Something In The Air

“Feelings come and go like clouds in a windy sky. Conscious breathing is my anchor.”
― Thich Nhat Hanh

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I don’t think the topic of breathing deeply and consciously can ever be over emphasised until every last person on this earth holds breathing deeply and consciously as part of their every day life.   In this blog I will share a couple of my favourite breathing practices that have helped me to gain better capacity for breath and  to feel calmer. 

I was not a very good breather as a teenager, I spoke very quickly and was notorious for not letting anyone get a word in edge ways.   I also remember the long distance runs that I would do in physical education, across the Streatham common, that would always end with me suffering side stitches  and gasping like a fish out of water.     I simply did not know how to control my breathing.   Since then, I have now been practising pranayama (controlled breathing).  However at times I still forget to breath mindfully and can realise that my chest hurts because I am either not breathing deeply enough or at times holding my breath.   I now try to set aside time to incorporate controlled breathing as part of my self care.     

Controlled breathing is important in supporting a sense of calm, wellbeing and for reducing anxiety.  Breathing deeply is not a practice that should be isolated just to meditation or yoga.   It is something that can be practiced at any time and is beneficial to use throughout the day in order to create a sense of calm and relaxation. 

At our respiratory systems core function, automatic breathing requires no focus or attention, it is something that the body just does.  However the benefits of controlled breathing have found that in comparison to automatic breathing, the control of ones breath supports the accommodation of positive changes such as the reduction of stress and reaction to emotional stimulus.   Over the course of the year I have practiced different types of controlled breathing and have found different practices to have its own unique positive effect on me and has also improved my physical posture.  

Conscious Breathing and Posture

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When you decide to breath consciously you become more aware of your body,  because you think about how your body is working.  The bodies mechanics becomes more apparent to you, in the process of preparing to practice because you find a comfortable space and you make yourself ready to practice breathing.  As you bring your attention to the in and out breath you notice your expansion and compression and if you are not sitting in the best posture for allowing this breath you notice the discomfort and so can correct it.  When you breathe consciously you will notice the heaviness from slouching or the way you may place more emphasis on one side of the body rather than another.  That is the basis of conscious breathing and how it supports your posture, its the natural process of when paying attention you notice more.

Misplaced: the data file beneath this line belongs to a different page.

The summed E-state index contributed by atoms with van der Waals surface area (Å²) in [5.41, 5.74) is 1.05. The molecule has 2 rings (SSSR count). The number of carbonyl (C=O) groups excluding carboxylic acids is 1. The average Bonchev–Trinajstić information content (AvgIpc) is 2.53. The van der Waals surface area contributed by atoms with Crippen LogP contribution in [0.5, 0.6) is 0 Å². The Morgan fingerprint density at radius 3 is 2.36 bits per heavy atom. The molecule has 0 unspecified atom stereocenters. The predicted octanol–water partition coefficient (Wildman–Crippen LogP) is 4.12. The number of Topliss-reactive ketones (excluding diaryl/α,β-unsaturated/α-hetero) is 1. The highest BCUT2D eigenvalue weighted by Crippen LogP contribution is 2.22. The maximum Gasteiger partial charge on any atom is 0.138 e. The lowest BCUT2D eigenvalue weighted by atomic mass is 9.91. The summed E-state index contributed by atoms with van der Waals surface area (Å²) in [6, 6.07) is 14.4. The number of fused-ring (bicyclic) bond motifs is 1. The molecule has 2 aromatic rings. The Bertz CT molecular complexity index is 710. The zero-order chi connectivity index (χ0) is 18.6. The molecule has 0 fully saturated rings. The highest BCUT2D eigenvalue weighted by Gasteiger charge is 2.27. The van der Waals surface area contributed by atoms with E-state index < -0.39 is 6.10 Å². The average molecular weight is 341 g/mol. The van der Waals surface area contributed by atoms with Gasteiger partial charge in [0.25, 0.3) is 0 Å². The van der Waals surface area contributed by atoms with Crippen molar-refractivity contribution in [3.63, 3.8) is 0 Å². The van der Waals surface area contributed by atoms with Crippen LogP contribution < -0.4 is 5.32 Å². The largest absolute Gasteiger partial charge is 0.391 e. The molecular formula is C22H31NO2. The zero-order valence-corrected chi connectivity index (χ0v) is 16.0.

Nadi Shodhan

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I was first introduced to Nadi Shodhan at a yoga class, my friend and I found it terribly hilarious and snorted with laughter in a wild attempt to suppress our giggles and  surprise.  Initially I thought this was something that my yoga teacher had dreamt up, I didn’t think it could possibly be an actual thing that people all around the world practice.  However now I swear by it. 

To practice Nadi Shodhan; you sit crossed legged on your yoga mat and bringing your hand to your nostrils you breath in and out, whilst covering alternate nostrils with your thumb and ring finger.  

The practice is also known as alternate nostril breathing technique and is a breath technique usually practiced at the beginning or end of the yoga session.    There are many reported benefits of this practice and for me I felt that it enhanced my lung capacity and provided me with a longer in breath, something I had always struggled with.  

Rapid Breathing  

I first practiced rapid breathing when I tried out Osho dynamic meditation.  I loved it so much because I felt wild and free and trance like.  Technically it is meant to be practiced for a certain duration and within the practice of dynamic meditation.  However when I feel stressed out I rapid breathe as I find afterwards I am calmed down significantly.  To do it you need to clear your nose with some tissue first.  Afterwards you breathe chaotically and intensely concentrating on the outbreath as the body takes care of the inbreath, don’t worry about the rhythm or the pattern.  Do this for as fast and hard as you can and allow your body to move naturally and build the capacity.  It is usually practiced for ten minutes but for a starter I would recommend five because it is easy to become lightheaded and start to see stars.   

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The two techniques above are very different ways to kick start the process of incorporating controlled breathing into your life.   I  really recommend the practice and as you expand your capacity you can start exploring new techniques and practicing for longer. 

references

https://www.unm.edu/~lkravitz/Article%20folder/Breathing.html

http://www.osho.com/meditate/active-meditations/dynamic-meditation/

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